Global Health Advisory: Do Not Travel. Avoid all international travel due to the global impact of COVID-19
Do not travel to the Central African Republic due to the Global Health Advisory, Embassy Bangui’s limited capacity to provide support to U.S. citizens, crime, civil unrest, and kidnapping.
On March 18, 2020, the Department of State allowed for the ordered departure of non-emergency U.S. Government employees and all eligible family members due to stringent travel restrictions and quarantine procedures that affect commercial flights.
Violent crime, such as armed robbery, aggravated battery, and homicide, is common.
Large areas of the country are controlled by armed groups who regularly kidnap, injure, and/or kill civilians. In the event of unrest, airport, land border, and road closures may occur with little or no notice.
The U.S. government has limited ability to provide emergency services to U.S. citizens in the Central African Republic; U.S. government employees must obtain special authorization to travel outside the Embassy compound.
Visit our website for Travel to High-Risk Areas.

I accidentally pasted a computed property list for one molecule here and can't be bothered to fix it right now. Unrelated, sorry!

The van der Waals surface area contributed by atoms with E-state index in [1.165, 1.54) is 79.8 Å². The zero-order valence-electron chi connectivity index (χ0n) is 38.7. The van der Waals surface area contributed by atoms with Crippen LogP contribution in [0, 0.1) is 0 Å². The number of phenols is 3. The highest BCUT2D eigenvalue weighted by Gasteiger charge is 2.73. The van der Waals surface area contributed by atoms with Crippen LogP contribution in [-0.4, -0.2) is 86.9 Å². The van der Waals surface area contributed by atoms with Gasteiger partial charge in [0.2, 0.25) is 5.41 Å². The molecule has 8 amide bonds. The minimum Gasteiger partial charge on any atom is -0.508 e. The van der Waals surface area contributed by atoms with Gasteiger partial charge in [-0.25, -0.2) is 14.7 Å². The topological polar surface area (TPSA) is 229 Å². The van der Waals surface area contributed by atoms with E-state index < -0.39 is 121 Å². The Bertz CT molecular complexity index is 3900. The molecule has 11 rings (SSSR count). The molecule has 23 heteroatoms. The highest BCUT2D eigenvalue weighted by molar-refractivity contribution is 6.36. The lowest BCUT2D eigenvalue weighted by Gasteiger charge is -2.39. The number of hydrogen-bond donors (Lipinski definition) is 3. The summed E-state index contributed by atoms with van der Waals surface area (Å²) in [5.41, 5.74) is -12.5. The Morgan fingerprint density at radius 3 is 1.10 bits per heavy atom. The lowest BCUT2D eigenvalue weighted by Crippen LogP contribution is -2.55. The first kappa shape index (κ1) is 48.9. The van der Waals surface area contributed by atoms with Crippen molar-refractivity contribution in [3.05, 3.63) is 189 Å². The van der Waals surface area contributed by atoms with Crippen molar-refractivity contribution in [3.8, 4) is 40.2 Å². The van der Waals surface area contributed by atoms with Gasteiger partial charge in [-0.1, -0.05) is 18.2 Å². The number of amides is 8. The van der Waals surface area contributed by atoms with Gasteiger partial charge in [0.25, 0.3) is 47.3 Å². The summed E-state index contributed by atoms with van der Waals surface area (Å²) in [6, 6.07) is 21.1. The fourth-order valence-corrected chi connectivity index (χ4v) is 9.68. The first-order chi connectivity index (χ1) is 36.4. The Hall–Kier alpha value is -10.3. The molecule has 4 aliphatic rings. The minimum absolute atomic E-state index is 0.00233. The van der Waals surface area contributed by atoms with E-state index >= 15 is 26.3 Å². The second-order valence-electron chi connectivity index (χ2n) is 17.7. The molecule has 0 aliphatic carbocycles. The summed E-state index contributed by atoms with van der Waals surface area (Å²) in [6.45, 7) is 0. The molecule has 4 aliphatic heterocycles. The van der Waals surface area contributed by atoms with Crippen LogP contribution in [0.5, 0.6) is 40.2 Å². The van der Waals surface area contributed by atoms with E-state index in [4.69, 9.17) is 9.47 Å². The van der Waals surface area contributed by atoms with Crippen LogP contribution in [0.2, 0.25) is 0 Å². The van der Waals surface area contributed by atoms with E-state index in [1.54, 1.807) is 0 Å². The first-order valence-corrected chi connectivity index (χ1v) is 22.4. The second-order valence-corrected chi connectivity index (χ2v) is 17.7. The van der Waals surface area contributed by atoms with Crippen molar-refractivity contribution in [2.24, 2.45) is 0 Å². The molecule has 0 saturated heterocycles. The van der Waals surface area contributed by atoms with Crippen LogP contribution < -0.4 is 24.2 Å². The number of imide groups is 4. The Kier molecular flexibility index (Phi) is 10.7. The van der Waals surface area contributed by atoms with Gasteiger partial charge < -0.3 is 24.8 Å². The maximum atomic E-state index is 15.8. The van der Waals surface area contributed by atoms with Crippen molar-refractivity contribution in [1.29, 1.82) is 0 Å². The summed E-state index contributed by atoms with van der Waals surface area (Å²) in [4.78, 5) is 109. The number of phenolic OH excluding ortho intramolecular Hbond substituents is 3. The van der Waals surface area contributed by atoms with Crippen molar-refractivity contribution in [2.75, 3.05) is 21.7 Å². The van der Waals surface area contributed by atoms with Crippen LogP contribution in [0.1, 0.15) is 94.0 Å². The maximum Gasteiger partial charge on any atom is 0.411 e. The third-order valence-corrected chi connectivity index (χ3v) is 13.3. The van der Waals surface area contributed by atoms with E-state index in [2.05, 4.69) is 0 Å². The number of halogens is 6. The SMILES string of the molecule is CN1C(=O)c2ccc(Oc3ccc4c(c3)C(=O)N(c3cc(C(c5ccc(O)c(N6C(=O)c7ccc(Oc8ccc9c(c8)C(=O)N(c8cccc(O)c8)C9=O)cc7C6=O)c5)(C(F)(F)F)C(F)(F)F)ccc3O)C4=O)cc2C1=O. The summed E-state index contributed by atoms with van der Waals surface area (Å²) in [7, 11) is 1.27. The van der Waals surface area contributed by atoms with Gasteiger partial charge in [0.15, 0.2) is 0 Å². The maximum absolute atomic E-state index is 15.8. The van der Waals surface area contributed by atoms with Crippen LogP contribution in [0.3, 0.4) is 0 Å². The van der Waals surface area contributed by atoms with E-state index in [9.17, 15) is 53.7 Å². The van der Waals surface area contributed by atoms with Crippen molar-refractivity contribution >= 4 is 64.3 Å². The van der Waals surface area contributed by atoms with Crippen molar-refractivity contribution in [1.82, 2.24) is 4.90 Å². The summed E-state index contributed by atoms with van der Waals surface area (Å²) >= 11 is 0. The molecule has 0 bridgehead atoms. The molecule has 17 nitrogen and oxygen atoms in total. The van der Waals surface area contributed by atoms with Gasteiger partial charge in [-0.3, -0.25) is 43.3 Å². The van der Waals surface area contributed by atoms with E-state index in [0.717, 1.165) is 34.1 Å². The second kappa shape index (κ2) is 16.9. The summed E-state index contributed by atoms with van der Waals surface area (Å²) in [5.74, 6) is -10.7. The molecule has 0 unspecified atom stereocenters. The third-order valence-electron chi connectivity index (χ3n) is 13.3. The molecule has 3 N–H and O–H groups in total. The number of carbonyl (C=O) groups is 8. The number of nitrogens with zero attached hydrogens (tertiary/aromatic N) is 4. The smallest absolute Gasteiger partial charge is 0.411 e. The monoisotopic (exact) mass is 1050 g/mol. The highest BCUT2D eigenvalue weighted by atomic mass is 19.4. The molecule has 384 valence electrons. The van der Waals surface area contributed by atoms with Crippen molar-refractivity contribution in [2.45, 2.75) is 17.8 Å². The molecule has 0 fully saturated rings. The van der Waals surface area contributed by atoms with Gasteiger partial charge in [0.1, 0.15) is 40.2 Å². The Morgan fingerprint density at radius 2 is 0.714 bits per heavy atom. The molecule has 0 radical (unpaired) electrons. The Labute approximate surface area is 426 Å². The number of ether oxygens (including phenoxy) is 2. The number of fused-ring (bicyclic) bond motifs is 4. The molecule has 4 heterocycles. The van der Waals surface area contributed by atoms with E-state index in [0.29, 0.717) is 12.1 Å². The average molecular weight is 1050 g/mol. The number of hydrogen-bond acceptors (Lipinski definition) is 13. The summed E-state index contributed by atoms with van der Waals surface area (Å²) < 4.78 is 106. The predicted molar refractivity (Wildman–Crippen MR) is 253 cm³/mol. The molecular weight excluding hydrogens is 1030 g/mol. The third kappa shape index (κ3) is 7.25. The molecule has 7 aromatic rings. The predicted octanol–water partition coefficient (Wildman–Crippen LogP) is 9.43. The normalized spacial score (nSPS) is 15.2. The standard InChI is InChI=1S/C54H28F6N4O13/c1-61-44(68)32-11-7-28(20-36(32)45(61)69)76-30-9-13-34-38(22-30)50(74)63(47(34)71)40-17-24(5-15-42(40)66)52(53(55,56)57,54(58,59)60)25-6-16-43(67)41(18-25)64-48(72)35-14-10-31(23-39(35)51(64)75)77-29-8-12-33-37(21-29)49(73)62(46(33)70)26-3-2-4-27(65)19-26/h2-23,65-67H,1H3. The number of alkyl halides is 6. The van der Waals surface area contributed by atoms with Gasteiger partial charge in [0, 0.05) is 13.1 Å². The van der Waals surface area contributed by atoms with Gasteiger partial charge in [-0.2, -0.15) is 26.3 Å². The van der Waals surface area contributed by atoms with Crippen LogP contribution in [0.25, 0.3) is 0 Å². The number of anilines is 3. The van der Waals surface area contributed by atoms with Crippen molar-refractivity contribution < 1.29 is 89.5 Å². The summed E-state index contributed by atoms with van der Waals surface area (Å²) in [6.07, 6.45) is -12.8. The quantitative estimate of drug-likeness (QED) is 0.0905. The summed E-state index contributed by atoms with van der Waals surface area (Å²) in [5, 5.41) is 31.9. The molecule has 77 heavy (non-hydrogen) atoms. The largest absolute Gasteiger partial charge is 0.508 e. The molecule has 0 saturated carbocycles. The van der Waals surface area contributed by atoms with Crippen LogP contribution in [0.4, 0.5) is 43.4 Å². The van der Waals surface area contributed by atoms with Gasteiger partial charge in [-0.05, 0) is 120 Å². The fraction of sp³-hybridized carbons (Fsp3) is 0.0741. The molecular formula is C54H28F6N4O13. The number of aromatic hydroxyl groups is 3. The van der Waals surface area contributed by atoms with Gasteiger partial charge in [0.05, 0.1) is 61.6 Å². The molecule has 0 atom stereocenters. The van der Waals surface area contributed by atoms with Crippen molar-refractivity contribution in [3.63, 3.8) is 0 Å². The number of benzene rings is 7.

Read the Safety and Security section on the Country Information page.
If you decide to travel to Central African Republic (CAR):
- Enroll your trip in the State Department's Smart Traveler Enrollment Program (STEP).
- Draft a will and designate appropriate insurance beneficiaries and/or power of attorney.
- Discuss a plan with loved ones regarding care/custody of children, pets, property, belongings, non-liquid assets (collections, artwork, etc.), funeral wishes, etc.
- Share important documents, login information, and points of contact with loved ones so that they can manage your affairs, if you are unable to return as planned to the United States. Find a suggested list of such documents here.
- Be sure to appoint one family member to serve as the point of contact with hostage-takers, media, U.S. and host country government agencies, and Members of Congress, if you are taken hostage or detained.
- Establish a proof of life protocol with your loved ones, so that if you are taken hostage, your loved ones can know specific questions (and answers) to ask the hostage-takers to be sure that you are alive (and to rule out a hoax)
- Leave DNA samples with your medical provider in case it is necessary for your family to access them.
- Erase any sensitive photos, comments, or other materials from your social media pages, cameras, laptops, and other electronic devices that could be considered controversial or provocative by local groups.
- Leave your expensive/sentimental belongings behind.
- Follow the Department of State on Facebook and Twitter.
- Review the Crime and Safety Report for Central African Republic (CAR).
- U.S. citizens who travel abroad should always have a contingency plan for emergency situations. Review the Traveler’s Checklist.
Last Update: Reissued with updates to the Risk Indicators.